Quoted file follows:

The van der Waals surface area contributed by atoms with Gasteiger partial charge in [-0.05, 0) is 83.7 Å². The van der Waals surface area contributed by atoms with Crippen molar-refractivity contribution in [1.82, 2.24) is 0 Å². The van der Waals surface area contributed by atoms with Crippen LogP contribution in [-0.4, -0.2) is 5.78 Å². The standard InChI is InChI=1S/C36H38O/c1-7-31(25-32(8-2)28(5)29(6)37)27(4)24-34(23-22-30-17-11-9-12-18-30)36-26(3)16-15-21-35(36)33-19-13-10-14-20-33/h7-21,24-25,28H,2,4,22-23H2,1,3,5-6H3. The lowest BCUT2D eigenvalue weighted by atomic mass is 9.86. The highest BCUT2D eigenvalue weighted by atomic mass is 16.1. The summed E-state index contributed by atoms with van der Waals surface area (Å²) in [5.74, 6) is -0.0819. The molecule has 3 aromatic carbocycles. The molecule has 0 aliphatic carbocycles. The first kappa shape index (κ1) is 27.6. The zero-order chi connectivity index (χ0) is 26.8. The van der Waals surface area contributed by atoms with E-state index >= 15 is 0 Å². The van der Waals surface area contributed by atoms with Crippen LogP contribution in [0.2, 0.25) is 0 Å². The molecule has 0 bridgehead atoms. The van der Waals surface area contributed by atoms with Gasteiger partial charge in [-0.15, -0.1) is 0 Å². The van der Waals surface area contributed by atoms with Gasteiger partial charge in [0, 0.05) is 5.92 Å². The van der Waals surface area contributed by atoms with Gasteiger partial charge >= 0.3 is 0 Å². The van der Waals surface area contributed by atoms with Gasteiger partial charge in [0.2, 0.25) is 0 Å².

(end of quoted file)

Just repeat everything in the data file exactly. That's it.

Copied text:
The van der Waals surface area contributed by atoms with Gasteiger partial charge in [-0.05, 0) is 83.7 Å². The van der Waals surface area contributed by atoms with Crippen molar-refractivity contribution in [1.82, 2.24) is 0 Å². The van der Waals surface area contributed by atoms with Crippen LogP contribution in [-0.4, -0.2) is 5.78 Å². The standard InChI is InChI=1S/C36H38O/c1-7-31(25-32(8-2)28(5)29(6)37)27(4)24-34(23-22-30-17-11-9-12-18-30)36-26(3)16-15-21-35(36)33-19-13-10-14-20-33/h7-21,24-25,28H,2,4,22-23H2,1,3,5-6H3. The lowest BCUT2D eigenvalue weighted by atomic mass is 9.86. The highest BCUT2D eigenvalue weighted by atomic mass is 16.1. The summed E-state index contributed by atoms with van der Waals surface area (Å²) in [5.74, 6) is -0.0819. The molecule has 3 aromatic carbocycles. The molecule has 0 aliphatic carbocycles. The first kappa shape index (κ1) is 27.6. The zero-order chi connectivity index (χ0) is 26.8. The van der Waals surface area contributed by atoms with E-state index >= 15 is 0 Å². The van der Waals surface area contributed by atoms with Crippen LogP contribution in [0.2, 0.25) is 0 Å². The molecule has 0 bridgehead atoms. The van der Waals surface area contributed by atoms with Gasteiger partial charge in [-0.15, -0.1) is 0 Å². The van der Waals surface area contributed by atoms with Gasteiger partial charge in [0, 0.05) is 5.92 Å². The van der Waals surface area contributed by atoms with Gasteiger partial charge >= 0.3 is 0 Å². The van der Waals surface area contributed by atoms with Gasteiger partial charge in [0.2, 0.25) is 0 Å².